Colorado Supreme Court Blocks Trump’s Candidacy in 2024 Primary Election

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In a significant and unexpected decision, Colorado’s Supreme Court has issued a ruling prohibiting former President Donald Trump’s candidacy in the state’s primary election scheduled for next year. This unprecedented ruling is the result of a lawsuit centered around a less-known provision in the 14th Amendment of the U.S. Constitution. Despite similar challenges in other states proving unsuccessful, the Colorado Supreme Court has invoked this constitutional provision to disqualify Trump from running for office again. The ruling states that Trump’s candidacy is prohibited under Section Three of the Fourteenth Amendment due to his alleged involvement in inciting the January 6th insurrection. Consequently, the Colorado Secretary of State has been instructed not to include Trump’s name on the 2024 presidential primary ballot, nor count any write-in votes for him.

However, the court has put its decision on hold until January 4th, allowing time for potential appeals. If the case proceeds to the U.S. Supreme Court before that date, the pause will remain in effect until the Supreme Court takes action. In response, Trump’s campaign spokesperson, Steven Cheung, strongly criticized the ruling, accusing the Colorado Supreme Court of partisan bias and election interference. Cheung expressed confidence that the U.S. Supreme Court would overturn the decision.

This ruling has stirred controversy and legal debates, with Trump’s personal lawyer, Alina Habba, asserting that it challenges the very foundations of American democracy and would not stand. Trump himself has characterized efforts to exclude him from the ballot as “nonsense” and “election interference.” Despite this legal setback, he made no mention of the Colorado ruling during a campaign speech in Iowa. In a narrow 4-3 decision, the Colorado judges defended their ruling by emphasizing the importance of upholding the law and preserving the integrity of democracy.

The lawsuit was brought forward by six Colorado voters represented by the government watchdog group Citizens for Responsibility and Ethics in Washington and two law firms. The group’s president, Noah Bookbinder, hailed the decision as historic and justified, asserting that it is essential to protect the future of democracy. The ruling overturns a lower court’s decision that did not apply Section Three of the 14th Amendment to the presidency, arguing that presidents are not considered officers of the United States.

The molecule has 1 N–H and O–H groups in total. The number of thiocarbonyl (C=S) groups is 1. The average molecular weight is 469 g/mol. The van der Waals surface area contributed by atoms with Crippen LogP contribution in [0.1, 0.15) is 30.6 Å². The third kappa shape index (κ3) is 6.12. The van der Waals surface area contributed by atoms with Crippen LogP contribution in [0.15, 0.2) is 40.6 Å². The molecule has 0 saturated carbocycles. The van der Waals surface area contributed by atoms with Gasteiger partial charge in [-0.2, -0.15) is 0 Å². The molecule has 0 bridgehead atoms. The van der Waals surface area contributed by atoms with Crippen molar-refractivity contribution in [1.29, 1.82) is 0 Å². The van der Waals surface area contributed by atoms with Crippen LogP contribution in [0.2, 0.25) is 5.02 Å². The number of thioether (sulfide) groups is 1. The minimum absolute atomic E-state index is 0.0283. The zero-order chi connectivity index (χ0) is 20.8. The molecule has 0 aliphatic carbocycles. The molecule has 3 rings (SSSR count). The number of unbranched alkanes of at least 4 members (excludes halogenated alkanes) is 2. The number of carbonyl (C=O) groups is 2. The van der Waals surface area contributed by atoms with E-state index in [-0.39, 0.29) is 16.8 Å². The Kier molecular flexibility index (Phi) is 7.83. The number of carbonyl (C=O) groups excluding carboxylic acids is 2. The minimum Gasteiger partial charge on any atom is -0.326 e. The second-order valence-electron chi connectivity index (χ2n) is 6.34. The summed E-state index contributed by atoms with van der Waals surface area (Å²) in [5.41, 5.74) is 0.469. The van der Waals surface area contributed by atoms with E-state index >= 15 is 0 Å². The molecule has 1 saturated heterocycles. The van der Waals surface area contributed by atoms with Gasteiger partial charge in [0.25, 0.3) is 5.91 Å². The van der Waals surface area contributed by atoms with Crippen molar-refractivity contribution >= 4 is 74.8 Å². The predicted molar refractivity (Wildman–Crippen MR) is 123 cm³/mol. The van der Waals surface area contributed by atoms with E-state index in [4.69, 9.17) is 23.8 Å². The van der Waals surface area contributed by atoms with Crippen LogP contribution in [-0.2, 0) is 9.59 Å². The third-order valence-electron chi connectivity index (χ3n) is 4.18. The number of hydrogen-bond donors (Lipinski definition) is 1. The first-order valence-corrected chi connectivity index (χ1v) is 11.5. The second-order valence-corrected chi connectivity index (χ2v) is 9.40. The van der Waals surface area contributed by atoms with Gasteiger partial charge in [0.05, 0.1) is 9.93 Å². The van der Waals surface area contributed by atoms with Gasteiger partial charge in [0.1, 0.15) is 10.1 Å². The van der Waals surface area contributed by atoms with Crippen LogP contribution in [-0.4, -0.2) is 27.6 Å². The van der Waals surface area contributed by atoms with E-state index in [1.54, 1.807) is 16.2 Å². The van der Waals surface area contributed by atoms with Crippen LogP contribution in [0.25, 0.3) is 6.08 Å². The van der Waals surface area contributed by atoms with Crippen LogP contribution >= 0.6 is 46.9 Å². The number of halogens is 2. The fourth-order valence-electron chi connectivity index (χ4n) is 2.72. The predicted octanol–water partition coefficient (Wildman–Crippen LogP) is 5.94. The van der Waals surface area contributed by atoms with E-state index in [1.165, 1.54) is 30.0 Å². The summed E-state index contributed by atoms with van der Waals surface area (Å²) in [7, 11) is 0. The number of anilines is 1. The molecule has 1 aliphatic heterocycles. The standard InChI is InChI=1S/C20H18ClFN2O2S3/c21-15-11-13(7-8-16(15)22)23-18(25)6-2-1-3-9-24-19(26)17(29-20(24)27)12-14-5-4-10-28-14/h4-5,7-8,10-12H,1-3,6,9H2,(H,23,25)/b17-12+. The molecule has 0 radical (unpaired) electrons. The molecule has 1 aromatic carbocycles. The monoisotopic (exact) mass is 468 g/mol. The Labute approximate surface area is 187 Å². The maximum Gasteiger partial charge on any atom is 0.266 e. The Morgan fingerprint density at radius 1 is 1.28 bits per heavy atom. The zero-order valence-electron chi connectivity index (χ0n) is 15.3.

The majority of the Colorado Supreme Court concurred with the lower court’s conclusion that Trump incited the January 6th insurrection but rejected the argument that the president is not an officer of the United States. This decision was based on their independent review of the evidence, which led them to conclude that Trump encouraged violence and lawlessness in an attempt to disrupt the peaceful transfer of power.

However, Chief Justice Brian Boatright dissented, highlighting the absence of a criminal conviction against the former president and suggesting that disqualifying a candidate under Section Three of the Fourteenth Amendment may not be a valid cause of action under Colorado’s election code without such a conviction.

It’s worth noting that similar efforts to bar Trump from election ballots in other states, including Arizona, Michigan, and Minnesota, have been unsuccessful, with some cases still under appeal. RNC Chairwoman Ronna McDaniel has announced the Republican Party’s intention to appeal the Colorado ruling to the U.S. Supreme Court, emphasizing that the party believes the Republican nominee should be determined by Republican voters rather than a partisan state court. The Colorado Republican Party has also begun fundraising efforts in response to the ruling, seeking support to challenge what they see as election interference.

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